As discussed in Section 4.3, “Overview of the solution algorithm”, recursive
solution relies on organizing the set of slots into an
ordered set. Once we know which slot is considered the
first slot, we try all the different choices for the
first slot, then try all the different choices for the
second slot, and so forth until we either reach a
solution, or we reach a contradiction—where there
are *no* remaining candidates for a
given slot.

The recursive method for a given slot assumes that all previous slots have been solved (that is, that each has exactly one word choice remaining). The recursive method is a generator: it generates all the solutions that start at the current state of the puzzle, if there are any solutions based on the current state.

The basis case for recursion is when we reach
the last slot and there is only word that fits that slot.
This means that the current state is a solution to the
puzzle, so the method yields `self`

, which
is yielded back through all the recursive layers and
finally yielded by the first-level method of the
recursive algorithm.

If we reach a slot and there are no choices left for
the slot, the recursive method raises a `StopIteration`

exception to signify that there
are no solutions based on the current state.

The general case is when the current slot has multiple choices remaining. This case is easy to describe in general: we try each of the remaining choices for the current slot, and for each choice, try recursively to solve the remaining slots.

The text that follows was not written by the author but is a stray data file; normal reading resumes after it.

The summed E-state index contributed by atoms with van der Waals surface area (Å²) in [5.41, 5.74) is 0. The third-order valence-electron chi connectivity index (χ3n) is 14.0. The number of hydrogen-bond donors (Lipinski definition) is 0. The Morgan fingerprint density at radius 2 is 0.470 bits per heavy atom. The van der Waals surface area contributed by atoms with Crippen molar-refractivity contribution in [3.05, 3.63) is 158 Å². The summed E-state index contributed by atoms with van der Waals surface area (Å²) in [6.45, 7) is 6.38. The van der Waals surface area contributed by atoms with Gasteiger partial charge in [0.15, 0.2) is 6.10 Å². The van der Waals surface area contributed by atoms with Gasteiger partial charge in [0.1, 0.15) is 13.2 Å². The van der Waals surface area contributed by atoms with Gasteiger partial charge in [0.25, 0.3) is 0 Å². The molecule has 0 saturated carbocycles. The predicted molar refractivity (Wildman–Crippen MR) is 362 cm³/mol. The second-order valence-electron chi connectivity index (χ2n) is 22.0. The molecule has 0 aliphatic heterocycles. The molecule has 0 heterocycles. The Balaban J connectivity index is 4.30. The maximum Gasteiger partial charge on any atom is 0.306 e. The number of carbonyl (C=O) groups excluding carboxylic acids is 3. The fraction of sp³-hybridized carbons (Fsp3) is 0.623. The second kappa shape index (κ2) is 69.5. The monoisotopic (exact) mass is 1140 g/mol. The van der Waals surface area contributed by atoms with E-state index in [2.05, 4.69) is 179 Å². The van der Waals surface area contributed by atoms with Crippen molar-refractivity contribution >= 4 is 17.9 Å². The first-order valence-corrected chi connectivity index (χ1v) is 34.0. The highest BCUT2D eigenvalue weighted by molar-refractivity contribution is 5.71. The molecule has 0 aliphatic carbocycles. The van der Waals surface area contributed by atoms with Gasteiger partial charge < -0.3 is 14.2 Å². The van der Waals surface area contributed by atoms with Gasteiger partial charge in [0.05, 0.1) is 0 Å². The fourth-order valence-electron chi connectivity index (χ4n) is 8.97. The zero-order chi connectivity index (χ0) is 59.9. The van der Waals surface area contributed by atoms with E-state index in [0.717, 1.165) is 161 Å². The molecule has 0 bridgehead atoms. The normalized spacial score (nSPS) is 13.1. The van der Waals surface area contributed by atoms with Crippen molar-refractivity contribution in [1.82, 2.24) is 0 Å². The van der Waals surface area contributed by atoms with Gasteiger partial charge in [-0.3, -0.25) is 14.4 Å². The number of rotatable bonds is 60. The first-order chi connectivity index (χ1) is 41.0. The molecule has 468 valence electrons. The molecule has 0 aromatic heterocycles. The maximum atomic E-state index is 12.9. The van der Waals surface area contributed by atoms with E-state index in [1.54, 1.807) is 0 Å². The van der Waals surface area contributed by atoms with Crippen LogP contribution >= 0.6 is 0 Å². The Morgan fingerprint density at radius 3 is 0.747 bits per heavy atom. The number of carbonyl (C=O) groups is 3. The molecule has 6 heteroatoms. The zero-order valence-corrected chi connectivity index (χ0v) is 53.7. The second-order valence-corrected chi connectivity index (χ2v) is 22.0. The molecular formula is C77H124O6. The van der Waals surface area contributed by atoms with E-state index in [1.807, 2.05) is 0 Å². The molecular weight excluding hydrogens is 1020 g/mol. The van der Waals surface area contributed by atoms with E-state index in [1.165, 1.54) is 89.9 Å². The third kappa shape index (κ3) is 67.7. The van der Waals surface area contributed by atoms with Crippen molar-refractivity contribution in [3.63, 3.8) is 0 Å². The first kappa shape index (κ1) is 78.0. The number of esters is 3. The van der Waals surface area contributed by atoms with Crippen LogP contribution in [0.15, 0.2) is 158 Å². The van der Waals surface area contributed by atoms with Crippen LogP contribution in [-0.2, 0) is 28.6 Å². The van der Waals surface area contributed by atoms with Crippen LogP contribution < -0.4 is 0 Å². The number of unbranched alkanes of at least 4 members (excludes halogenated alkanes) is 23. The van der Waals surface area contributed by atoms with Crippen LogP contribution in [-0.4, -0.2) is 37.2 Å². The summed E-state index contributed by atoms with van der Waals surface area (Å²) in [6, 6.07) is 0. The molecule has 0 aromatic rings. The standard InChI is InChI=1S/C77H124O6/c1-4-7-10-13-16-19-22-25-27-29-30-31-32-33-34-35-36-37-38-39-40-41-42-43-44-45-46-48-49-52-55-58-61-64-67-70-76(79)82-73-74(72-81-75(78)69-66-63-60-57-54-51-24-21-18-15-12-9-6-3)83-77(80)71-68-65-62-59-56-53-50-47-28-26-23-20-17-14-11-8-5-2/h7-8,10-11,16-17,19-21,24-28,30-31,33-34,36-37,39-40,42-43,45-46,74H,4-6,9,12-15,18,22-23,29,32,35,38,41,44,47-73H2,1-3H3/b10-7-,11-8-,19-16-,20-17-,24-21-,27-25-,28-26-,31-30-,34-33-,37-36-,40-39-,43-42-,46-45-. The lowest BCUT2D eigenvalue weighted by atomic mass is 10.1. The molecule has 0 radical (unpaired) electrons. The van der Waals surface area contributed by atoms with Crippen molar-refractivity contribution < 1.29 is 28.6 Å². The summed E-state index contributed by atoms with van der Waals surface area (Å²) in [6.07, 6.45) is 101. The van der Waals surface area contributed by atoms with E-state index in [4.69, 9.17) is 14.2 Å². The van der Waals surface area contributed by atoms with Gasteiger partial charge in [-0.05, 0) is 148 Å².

This is tricky because we may have to backtrack some of the actions that occur during recursive solution.

For example, suppose we only have three unsolved slots: call them A, B, and C, in order.

So we pick one of the words that is still a choice for slot A, and recur until we reach the recursion for slot B. At that point we pick the first choice for slot B and recur. But then suppose later we find that with those choices for slots A and B, none of the choices for slot C work anymore.

At that point, the choices that we removed from slot C must be put back. This is where the backtracking comes in.

So the backtracking is handled in the recursive algorithm in this way. At this point, we are assuming that the current slot is not the last slot, and that there are two or more choices for that slot.

Remember the current set of choices for the slot.

Temporarily remove all those choices from the slot.

For each of the original choices:

Reinstate that choice for this slot.

Recursively call the solver method starting at the following slot.

Remove that same choice from the slot's choices.

Reinstate all the original choices for this slot.